The long-debated question of whether software and network vulnerability data should be shared freely and immediately re-surfaced recently, as Carnegie Mellon University's CERT Coordination Center (CERT/CC), formerly the Computer Emergency Response Team (CERT), announced hooking up with a private-industry organization called the Internet Security Alliance to make its advance alerts and vulnerability database immediately available to members.
Several press reports have suggested that the publicly-funded CERT/CC will be making its database available to those willing to pony up anywhere between $2,500 and $50,000 annually for some manner of subscription service, but this isn't quite right. CERT/CC won't be collecting money directly in exchange for services; the costs cited are actually the ISA membership fees, which vary according to the size of the company seeking to join.
ISA member companies, which include NASDAQ, Mellon Financial Services, AIG, TRW and VeriSign, will have access to the CERT/CC database, or Vulnerability Catalog as it's called, via a secure distribution network, so long as they're willing to sign and abide by a non-disclosure agreement. Members will also receive advance vulnerability reports, and have the opportunity to share such information with one another in confidence.
Previously, CERT had maintained a policy of sharing software vulnerabilities immediately with the two US government bodies which support it, the US Defense Information Systems Agency (DISA) and the US General Services Administration (GSA), and with the software companies concerned. After forty-five days, during which the software vendor was assumed to be fixing its product, the group typically would make abstracts of the vulnerabilities public on its Web site.
CERT/CC says it will not use its public funding to offer new services to private companies, and notes that the cost of making the database available to the private sector will come out of the Alliance's membership fees.
That said, CERT still has its detractors among Internet security specialists, many of whom question the fairness of making current threat information which affects all Net users and systems administrators available to a select few, while everyone else must wait over a month for the free abstracts.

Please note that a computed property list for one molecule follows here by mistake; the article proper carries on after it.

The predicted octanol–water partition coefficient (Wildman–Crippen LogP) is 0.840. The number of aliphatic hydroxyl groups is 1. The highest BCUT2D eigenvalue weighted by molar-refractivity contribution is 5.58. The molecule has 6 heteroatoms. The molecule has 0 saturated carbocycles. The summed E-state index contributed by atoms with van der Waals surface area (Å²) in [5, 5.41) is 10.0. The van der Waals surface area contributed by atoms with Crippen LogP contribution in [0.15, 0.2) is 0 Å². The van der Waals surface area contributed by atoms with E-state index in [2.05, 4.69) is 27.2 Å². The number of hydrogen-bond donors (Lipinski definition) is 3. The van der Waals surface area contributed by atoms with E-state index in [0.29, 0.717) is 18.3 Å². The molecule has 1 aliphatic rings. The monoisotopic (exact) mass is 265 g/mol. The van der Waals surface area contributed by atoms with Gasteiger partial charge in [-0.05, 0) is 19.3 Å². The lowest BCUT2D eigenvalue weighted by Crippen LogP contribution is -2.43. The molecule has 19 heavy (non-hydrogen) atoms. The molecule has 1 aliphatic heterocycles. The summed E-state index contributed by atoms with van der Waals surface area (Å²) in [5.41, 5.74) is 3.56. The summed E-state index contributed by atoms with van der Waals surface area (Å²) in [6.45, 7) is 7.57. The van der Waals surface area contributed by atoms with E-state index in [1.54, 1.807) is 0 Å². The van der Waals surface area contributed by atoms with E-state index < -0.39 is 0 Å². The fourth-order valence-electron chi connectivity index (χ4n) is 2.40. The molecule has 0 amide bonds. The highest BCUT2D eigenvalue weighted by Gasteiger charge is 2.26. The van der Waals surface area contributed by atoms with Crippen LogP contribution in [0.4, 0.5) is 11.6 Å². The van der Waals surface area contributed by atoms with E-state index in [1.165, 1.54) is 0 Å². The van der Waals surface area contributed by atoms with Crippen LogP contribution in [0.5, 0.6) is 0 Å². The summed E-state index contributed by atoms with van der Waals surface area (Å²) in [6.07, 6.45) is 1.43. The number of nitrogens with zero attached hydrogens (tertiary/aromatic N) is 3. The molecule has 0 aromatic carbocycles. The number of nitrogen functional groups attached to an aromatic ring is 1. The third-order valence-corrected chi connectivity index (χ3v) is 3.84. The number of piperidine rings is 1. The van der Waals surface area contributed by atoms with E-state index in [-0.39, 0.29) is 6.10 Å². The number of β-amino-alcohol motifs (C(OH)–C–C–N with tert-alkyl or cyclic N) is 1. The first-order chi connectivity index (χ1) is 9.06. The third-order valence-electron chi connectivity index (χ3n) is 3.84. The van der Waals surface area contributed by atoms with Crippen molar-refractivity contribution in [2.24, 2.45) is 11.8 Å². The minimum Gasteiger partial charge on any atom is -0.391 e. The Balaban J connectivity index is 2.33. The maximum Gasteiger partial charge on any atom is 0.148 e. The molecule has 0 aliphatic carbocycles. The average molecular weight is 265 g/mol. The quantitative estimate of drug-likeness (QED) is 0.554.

"The CERT venture will cost organizations upwards of $2500 per year for....services that are available for free or little cost elsewhere," Network Solutions (NSI) former Chief Security Officer Richard Forno writes in a nice rant posted at Infowarrior.org.
"For small companies without dedicated security staffs -- who don't know where to look for security vulnerability information elsewhere on the Internet and thus rely on CERT advisories as their sole security information -- not being able to participate in the ISA means that they are at a comparative disadvantage to larger companies that can afford such luxuries," Forno observes.
Indeed, a number of security-oriented sites do offer free vulnerability information, often as soon as it's reported. Though many make their full database available as a pay service, it's also true that essential information gets into the public domain notably faster than it does through CERT/CC, and can give a sysadmin a useful heads-up.
Those who advocate full and immediate disclosure maintain that by concealing a vulnerability long enough to enable the vendor to patch it, CERT/CC needlessly exposes the general Net population to exploitation through a hole of which they are blissfully ignorant.
On the other hand, publicizing a vulnerability before a fix is available does make it easy for would-be attackers to discover and exploit flaws they otherwise wouldn't have learned about.
"We do know that we usually see a large increase in attacks that exploit a particular vulnerability shortly after information about that vulnerability becomes public," CERT/CC Director Rich Pethia told The Register.
Pethia says that CERT/CC's own experience suggests that the danger from publicizing an un-patched flaw is greater than the danger from keeping it under wraps.
"While there are strong opinions on both sides of the debate, not all these opinions are supported by empirical data," he said.
"We believe, in the absence of data that demonstrates that attacks are in progress, that the lower risk approach is to publicly release vulnerability data once the technology vendors, or others in the technical community, have had at least an opportunity to find corrections or work-arounds."
So for CERT/CC the crucial question is whether it can be proved that full, immediate disclosure actually reduces exploitation in the real world, on the theory that forewarned is forearmed.
We don't pretend to know the answer to that one, but we'd be happy to hear from readers who think they do. ®